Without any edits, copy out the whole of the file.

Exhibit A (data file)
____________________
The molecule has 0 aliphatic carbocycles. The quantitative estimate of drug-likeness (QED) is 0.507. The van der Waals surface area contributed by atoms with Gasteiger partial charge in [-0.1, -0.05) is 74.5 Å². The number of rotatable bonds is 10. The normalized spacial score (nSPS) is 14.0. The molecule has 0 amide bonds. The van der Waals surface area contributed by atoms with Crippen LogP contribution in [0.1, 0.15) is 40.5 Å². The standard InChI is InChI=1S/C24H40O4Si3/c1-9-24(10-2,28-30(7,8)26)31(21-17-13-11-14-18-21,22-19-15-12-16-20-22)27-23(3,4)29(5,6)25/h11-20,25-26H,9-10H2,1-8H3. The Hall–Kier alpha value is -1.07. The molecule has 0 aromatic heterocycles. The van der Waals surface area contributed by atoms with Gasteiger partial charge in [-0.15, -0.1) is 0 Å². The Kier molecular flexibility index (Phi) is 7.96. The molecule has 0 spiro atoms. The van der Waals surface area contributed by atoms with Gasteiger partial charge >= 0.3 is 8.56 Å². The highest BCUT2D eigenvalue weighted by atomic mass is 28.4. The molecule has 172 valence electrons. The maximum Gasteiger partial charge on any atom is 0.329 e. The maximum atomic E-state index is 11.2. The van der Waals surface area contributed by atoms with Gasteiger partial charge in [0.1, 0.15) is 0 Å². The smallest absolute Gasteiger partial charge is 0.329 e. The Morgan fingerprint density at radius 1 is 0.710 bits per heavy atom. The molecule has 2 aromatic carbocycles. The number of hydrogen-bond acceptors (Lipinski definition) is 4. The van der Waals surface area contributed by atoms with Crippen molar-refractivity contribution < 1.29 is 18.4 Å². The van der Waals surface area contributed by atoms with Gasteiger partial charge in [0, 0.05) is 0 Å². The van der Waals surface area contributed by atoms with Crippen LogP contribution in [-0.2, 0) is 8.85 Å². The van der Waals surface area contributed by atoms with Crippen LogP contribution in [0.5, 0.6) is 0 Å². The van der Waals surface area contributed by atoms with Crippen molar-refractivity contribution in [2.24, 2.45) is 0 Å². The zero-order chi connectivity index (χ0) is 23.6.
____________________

The molecule has 0 aliphatic carbocycles. The quantitative estimate of drug-likeness (QED) is 0.507. The van der Waals surface area contributed by atoms with Gasteiger partial charge in [-0.1, -0.05) is 74.5 Å². The number of rotatable bonds is 10. The normalized spacial score (nSPS) is 14.0. The molecule has 0 amide bonds. The van der Waals surface area contributed by atoms with Crippen LogP contribution in [0.1, 0.15) is 40.5 Å². The standard InChI is InChI=1S/C24H40O4Si3/c1-9-24(10-2,28-30(7,8)26)31(21-17-13-11-14-18-21,22-19-15-12-16-20-22)27-23(3,4)29(5,6)25/h11-20,25-26H,9-10H2,1-8H3. The Hall–Kier alpha value is -1.07. The molecule has 0 aromatic heterocycles. The van der Waals surface area contributed by atoms with Gasteiger partial charge in [-0.15, -0.1) is 0 Å². The Kier molecular flexibility index (Phi) is 7.96. The molecule has 0 spiro atoms. The van der Waals surface area contributed by atoms with Gasteiger partial charge >= 0.3 is 8.56 Å². The highest BCUT2D eigenvalue weighted by atomic mass is 28.4. The molecule has 172 valence electrons. The maximum Gasteiger partial charge on any atom is 0.329 e. The maximum atomic E-state index is 11.2. The van der Waals surface area contributed by atoms with Gasteiger partial charge in [0.1, 0.15) is 0 Å². The smallest absolute Gasteiger partial charge is 0.329 e. The Morgan fingerprint density at radius 1 is 0.710 bits per heavy atom. The molecule has 2 aromatic carbocycles. The number of hydrogen-bond acceptors (Lipinski definition) is 4. The van der Waals surface area contributed by atoms with Crippen molar-refractivity contribution < 1.29 is 18.4 Å². The van der Waals surface area contributed by atoms with Gasteiger partial charge in [0, 0.05) is 0 Å². The van der Waals surface area contributed by atoms with Crippen LogP contribution in [-0.2, 0) is 8.85 Å². The van der Waals surface area contributed by atoms with Crippen LogP contribution in [0.5, 0.6) is 0 Å². The van der Waals surface area contributed by atoms with Crippen molar-refractivity contribution in [2.24, 2.45) is 0 Å². The zero-order chi connectivity index (χ0) is 23.6.